A few of you have e-mailed me about the latest list of post office closures, released on Friday. I think there’s an interesting gap between how the public perceives the closures and how the Postal Service perceives them.
To the Postal Service, though, these closures are a pretty minor item. I don’t mean they’re not taking them seriously. But the closures represent a tiny fraction of the agency’s budget/network problems. The latest list of possible closures includes just 371 post offices — about 1 percent of the Postal Service’s 37,000+ facilities. And closing them all will save, at most, $100 million per year, or 1.5 percent of the Postal Service’s $7 billion budget deficit.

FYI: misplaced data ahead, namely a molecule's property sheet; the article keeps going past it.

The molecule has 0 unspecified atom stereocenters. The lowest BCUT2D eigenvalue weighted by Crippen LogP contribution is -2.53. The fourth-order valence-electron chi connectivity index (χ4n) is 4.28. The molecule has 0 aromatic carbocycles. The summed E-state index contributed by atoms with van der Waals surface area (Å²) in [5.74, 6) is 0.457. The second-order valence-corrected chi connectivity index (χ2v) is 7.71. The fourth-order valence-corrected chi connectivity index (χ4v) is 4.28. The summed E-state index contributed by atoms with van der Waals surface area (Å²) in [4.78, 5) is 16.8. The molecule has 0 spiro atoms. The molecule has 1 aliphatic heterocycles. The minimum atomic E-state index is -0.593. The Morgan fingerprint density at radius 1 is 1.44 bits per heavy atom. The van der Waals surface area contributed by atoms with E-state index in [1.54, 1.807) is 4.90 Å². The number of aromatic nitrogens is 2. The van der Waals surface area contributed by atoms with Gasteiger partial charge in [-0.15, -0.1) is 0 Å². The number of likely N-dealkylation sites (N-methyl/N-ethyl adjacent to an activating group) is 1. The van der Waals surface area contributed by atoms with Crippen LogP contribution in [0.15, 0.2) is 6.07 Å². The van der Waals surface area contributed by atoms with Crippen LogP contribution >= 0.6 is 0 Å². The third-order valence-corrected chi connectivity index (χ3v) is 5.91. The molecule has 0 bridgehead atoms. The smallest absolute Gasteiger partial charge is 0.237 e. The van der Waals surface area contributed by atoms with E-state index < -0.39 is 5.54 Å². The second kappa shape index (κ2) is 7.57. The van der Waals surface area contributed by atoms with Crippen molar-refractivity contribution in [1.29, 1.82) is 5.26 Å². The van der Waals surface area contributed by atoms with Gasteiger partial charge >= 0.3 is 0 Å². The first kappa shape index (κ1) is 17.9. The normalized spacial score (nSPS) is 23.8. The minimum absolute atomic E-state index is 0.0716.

John Potter, in his speech at the National Press Club on Thursday, basically asked everyone to stop focusing so much on the closures and turn to bigger issues, like 5-day delivery and new lines of business for the Postal Service.
That gap in perception obviously makes it harder for the Postal Service to implement what it believes are the best policies. Members of Congress are going to react to public outcry over post office closures, regardless of whether the Postal Service says they’re necessary.
But I guess it’s also an encouraging sign for the Postal Service, no? It’d be a bad sign if people weren’t attached to their neighborhood post offices.